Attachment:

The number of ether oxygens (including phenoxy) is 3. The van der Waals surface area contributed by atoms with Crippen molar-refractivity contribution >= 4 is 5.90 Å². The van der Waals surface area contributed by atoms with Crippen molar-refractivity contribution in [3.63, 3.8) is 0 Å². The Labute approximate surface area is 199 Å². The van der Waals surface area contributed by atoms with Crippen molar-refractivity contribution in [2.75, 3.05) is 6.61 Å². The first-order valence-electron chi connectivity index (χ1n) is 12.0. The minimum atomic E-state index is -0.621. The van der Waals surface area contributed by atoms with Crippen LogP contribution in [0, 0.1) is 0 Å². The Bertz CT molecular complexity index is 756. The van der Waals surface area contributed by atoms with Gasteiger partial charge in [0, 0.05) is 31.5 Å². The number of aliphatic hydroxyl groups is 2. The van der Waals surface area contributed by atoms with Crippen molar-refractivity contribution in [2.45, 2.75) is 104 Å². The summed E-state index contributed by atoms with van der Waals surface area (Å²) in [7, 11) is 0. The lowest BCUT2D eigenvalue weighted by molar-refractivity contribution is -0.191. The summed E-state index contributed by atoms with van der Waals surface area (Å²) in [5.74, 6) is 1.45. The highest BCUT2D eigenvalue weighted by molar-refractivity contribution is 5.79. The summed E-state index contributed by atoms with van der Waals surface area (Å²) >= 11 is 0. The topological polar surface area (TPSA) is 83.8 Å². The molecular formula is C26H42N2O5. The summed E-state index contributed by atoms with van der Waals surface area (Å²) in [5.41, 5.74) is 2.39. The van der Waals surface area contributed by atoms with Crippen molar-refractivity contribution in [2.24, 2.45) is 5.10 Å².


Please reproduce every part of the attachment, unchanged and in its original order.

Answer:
The number of ether oxygens (including phenoxy) is 3. The van der Waals surface area contributed by atoms with Crippen molar-refractivity contribution >= 4 is 5.90 Å². The van der Waals surface area contributed by atoms with Crippen molar-refractivity contribution in [3.63, 3.8) is 0 Å². The Labute approximate surface area is 199 Å². The van der Waals surface area contributed by atoms with Crippen molar-refractivity contribution in [2.75, 3.05) is 6.61 Å². The first-order valence-electron chi connectivity index (χ1n) is 12.0. The minimum atomic E-state index is -0.621. The van der Waals surface area contributed by atoms with Crippen LogP contribution in [0, 0.1) is 0 Å². The Bertz CT molecular complexity index is 756. The van der Waals surface area contributed by atoms with Gasteiger partial charge in [0, 0.05) is 31.5 Å². The number of aliphatic hydroxyl groups is 2. The van der Waals surface area contributed by atoms with Crippen molar-refractivity contribution in [2.45, 2.75) is 104 Å². The summed E-state index contributed by atoms with van der Waals surface area (Å²) in [7, 11) is 0. The lowest BCUT2D eigenvalue weighted by molar-refractivity contribution is -0.191. The summed E-state index contributed by atoms with van der Waals surface area (Å²) in [5.74, 6) is 1.45. The highest BCUT2D eigenvalue weighted by molar-refractivity contribution is 5.79. The summed E-state index contributed by atoms with van der Waals surface area (Å²) >= 11 is 0. The topological polar surface area (TPSA) is 83.8 Å². The molecular formula is C26H42N2O5. The summed E-state index contributed by atoms with van der Waals surface area (Å²) in [5.41, 5.74) is 2.39. The van der Waals surface area contributed by atoms with Crippen molar-refractivity contribution in [2.24, 2.45) is 5.10 Å².